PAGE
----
The canvas entitled Ahinoam the Jezreelitess and Abigail the Carmelitess was put on the auction block on June 2, 2015 at Sotheby’s in Paris, so let’s take a moment to consider Georges Mathieu’s 1962 travels to Israel with the help of the detailed catalogue notes.
In March, 1962, during what we call his mystical period, Georges Mathieu journeyed to Jerusalem, where he stayed about ten days and produced eighteen paintings. These works were exhibited at the Bezalel Museum in Jerusalem in March-April, 1962, and then at the Tel Aviv Museum in November-December, 1962.
Ahinoam the Jezreelitess and Abigail the Carmelitess refers to two women in the Old Testament, Achinoam of Jezraël and Abigail of Carmel, wives of David, the second king of Israel. Ahinoam and Abigail are mentioned in Chapter 27 of the First Book of Samuel, when David takes refuge with the Philistines. Georges Mathieu took the titles of his eighteen paintings from this biblical story. These include This is David’s spoil, The Lords of the Philistines passed on by hundreds and by thousands, The Ark of God is sent to Ekron, Aphek, The Philistines came to Gilgal et The Battle of Gilboa, which was actually painted in public. These are among the rare occasions when Georges Mathieu, who at age 22 briefly taught English, uses that language for the titles of his work.
In the booklet created for the Jerusalem exhibition, famed poet and art critic John Ashbery wrote:
« (…) It is vital for us to decode the messages that Mathieu has set down for us —for our own good — in a ravishing cipher whose elegance is somehow connected with danger. But already the difficulty of the language, the speed with which things happen, the inexorable preciseness of the forms have given us a clue. And without realizing it we have already begun to live in his world — like our own with the difference that everything is carried to its extreme — a world of pure motion in which we are not always aware of what it is that lacerates us, that makes us rejoice. »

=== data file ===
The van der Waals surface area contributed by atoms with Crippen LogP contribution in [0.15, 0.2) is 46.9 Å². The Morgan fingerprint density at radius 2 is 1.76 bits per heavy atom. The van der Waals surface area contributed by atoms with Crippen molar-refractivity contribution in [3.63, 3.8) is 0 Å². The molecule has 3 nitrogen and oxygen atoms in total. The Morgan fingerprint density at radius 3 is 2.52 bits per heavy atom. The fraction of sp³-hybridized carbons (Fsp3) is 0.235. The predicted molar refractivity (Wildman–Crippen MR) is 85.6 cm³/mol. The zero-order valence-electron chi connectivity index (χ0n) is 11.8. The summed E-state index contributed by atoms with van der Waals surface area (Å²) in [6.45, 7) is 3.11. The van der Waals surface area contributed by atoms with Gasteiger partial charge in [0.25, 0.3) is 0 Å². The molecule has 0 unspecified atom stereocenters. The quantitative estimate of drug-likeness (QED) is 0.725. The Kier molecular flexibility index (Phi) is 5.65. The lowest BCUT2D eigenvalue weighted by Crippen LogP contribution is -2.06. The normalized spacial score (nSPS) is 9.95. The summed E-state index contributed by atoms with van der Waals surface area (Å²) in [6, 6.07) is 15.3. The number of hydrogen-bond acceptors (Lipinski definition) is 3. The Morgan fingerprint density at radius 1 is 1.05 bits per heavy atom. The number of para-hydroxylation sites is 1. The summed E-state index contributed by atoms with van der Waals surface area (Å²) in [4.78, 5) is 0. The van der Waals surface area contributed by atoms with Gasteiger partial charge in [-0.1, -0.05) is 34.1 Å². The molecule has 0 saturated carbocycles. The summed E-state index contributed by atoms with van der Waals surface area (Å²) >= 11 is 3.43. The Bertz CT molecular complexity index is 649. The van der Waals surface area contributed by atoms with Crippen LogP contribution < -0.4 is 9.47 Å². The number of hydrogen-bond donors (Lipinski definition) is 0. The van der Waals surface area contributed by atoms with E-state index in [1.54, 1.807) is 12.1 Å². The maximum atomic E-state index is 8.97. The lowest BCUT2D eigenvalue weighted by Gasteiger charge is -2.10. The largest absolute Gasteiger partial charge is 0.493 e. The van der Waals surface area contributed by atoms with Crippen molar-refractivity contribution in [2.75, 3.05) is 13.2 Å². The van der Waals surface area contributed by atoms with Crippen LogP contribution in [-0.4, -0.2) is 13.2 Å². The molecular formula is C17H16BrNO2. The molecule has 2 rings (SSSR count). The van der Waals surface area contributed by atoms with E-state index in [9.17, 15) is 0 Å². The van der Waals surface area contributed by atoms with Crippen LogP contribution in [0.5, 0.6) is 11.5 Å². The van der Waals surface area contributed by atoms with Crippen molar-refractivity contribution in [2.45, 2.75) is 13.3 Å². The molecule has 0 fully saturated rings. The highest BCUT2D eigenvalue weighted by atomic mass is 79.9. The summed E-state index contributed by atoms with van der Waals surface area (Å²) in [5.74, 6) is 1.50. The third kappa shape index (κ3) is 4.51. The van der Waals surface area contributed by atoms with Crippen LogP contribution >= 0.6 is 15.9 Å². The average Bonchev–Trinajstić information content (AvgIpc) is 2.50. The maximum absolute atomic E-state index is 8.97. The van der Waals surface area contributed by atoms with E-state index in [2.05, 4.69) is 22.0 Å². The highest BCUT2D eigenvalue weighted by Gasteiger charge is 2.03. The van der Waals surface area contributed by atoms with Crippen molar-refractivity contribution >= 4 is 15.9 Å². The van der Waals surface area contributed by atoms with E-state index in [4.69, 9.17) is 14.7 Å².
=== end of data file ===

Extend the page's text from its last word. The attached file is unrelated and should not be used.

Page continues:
Over the course of his journey, impressed by the great mystical fervor of the Israeli people, Georges Mathieu wrote Homage to Israel, published in the paper Combat in August, 1962, and then in the daily Haaretz, and finally in the journal Ariel, in July, 1963. Here is a brief passage from the text.
“It may be too cliché to say that from this Dead Sea — the lowest point on earth — you can only go up from here, toward heaven and a communion with God, but the fact is that the people of this land, where the Seal of Solomon was pressed, where the Cross was planted, and that the Crescent leaned on, are more than any other shaped by the tumultuousness of faith, subjected to the dictates of religious doctrine, surrounded by the halo of mysticism, living in an inexorably searching, obsessive fatalism. What is no less obvious is that here everything orchestrates the redemption of man, without him even suspecting a thing.
O people of Israel, let me say to you and say to you again, with you I celebrate a triple communion, as a man, as an artist, and as a spirit.”
The complete text is available in “Au-delà du Tachisme” (Beyond Tachism, Éd. Julliard, 1963) and in “De la révolte à la renaissance” (From Revolt to Renaissance, Éd. Gallimard, Collection Idées, 1973).
Édouard Lombard, Georges Mathieu Committee